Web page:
Skaer-Tactics: Behavior Modification Is Needed for Some (or is it Many?)

November 29, 2007

I am a fan of Rick Johnson, founder of CEO Strategist and a veteran of the wholesale distribution industry. He recently sent me an e-mail, discussing the topic of behavior and its importance. It’s worth repeating here.

Johnson zeroed in on behavior modification, which involves the application of knowledge from various disciplines and theories for the purpose of changing behaviors. As Johnson notes, “It involves a coaching process with the objective of making the individual an effective leader rather than just a better employee.”

In his estimation, two basic requirements for success include:

• Positive reinforcement - Definition: Reinforcing or recognizing a desirable behavior by acknowledging the behavior.

“This is behavior that is expected from the employee,” says Johnson. “Positive reinforcement will stabilize performance activity and support continued behavior that meets expectations or exceeds it. This will increase the frequency of that behavior, as well as increase the employee’s commitment and positive attitude.”

• Constructive feedback - Definition: Information communicated from the manager of the employee regarding a behavior or task that does not meet performance standards and needs improvement.

“How this is communicated is critical,” says Johnson. “It is not constructive criticism. Criticizing an employee serves no purpose. Look for the good first and then explain the better performance desired.”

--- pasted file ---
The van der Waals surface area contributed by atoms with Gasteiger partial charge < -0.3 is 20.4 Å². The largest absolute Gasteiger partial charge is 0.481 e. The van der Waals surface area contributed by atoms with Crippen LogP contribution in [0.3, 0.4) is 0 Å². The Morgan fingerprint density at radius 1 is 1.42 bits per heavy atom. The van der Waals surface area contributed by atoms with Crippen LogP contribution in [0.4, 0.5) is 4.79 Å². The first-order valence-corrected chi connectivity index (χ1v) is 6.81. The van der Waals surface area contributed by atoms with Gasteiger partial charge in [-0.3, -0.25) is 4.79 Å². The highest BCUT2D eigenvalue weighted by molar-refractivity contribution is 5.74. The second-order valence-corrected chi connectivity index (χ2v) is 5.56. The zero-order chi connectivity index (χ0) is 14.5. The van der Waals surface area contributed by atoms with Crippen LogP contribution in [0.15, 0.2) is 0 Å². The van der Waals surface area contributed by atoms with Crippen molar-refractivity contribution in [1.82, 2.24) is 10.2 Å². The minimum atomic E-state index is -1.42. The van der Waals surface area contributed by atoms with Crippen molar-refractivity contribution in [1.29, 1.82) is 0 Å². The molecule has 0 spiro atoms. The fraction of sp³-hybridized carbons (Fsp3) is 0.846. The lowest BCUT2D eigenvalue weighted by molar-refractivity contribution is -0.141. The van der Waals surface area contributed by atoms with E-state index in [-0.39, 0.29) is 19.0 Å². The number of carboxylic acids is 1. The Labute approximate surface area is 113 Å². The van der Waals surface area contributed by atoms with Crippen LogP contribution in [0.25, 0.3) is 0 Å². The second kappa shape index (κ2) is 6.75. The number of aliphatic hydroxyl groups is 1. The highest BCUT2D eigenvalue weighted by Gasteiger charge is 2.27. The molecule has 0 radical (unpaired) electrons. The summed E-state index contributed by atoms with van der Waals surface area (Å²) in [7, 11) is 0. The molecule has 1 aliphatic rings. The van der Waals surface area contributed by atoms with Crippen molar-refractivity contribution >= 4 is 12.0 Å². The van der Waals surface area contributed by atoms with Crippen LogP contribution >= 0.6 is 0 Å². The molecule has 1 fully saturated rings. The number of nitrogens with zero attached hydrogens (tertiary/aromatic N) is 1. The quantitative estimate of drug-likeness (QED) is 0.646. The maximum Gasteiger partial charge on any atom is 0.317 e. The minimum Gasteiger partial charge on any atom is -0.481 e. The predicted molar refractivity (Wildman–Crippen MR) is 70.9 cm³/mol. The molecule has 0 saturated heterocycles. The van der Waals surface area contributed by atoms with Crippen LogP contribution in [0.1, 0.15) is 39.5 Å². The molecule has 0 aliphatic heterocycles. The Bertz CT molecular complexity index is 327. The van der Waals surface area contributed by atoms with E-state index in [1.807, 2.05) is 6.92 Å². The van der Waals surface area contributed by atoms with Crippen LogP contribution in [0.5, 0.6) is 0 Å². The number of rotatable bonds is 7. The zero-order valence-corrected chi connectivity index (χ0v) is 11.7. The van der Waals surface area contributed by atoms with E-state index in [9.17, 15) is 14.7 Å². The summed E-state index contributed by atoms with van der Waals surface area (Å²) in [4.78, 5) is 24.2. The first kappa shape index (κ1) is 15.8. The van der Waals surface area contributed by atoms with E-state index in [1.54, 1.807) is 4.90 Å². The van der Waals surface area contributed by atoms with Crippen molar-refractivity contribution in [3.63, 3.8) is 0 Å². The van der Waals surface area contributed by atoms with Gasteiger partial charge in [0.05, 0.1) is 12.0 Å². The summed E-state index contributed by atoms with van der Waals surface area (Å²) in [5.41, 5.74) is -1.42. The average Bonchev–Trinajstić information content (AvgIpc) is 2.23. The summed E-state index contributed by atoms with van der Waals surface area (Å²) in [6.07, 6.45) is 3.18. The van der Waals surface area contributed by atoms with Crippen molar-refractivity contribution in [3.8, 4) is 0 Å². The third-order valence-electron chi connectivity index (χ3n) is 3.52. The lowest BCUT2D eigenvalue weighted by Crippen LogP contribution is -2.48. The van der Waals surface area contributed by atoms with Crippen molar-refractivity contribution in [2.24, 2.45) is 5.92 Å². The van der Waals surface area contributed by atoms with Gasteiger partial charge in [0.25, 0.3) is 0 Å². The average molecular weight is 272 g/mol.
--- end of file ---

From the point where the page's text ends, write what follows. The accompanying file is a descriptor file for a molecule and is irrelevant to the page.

I can’t agree more when Johnson says it’s all in the delivery. In fact, I have to pass along his feedback guidelines:

• Never interrogate. “It just isn’t necessary to ask a lot of questions during a feedback session.” • Trust is essential for candor and constructive feedback. “If you haven’t gained their trust, you will not be effective.”

• Maintain a conversational non-sales approach.

• Keep the feedback goal oriented. “You can keep feedback goal-oriented by indicating specifically what can be done to improve the behavior,” says Johnson. “If you tell an employee they are doing something wrong, then you need to help them come up with a solution to the problem or a way to change the behavior.”

You have to like Johnson’s approach and suggestions. We can all learn from such advice. After all, when providing feedback to an employee, it is imperative, as he says, “that you discuss the situation, their behavior, and the impact the behavior is having in a broad sense.”

If you disagree with any of the above, post your reasons and commentary here accordingly. I (plus more than a few readers of this blog) definitely want to hear from you.

Of course, it’s OK to agree with all of the above and still leave/post a comment accordingly.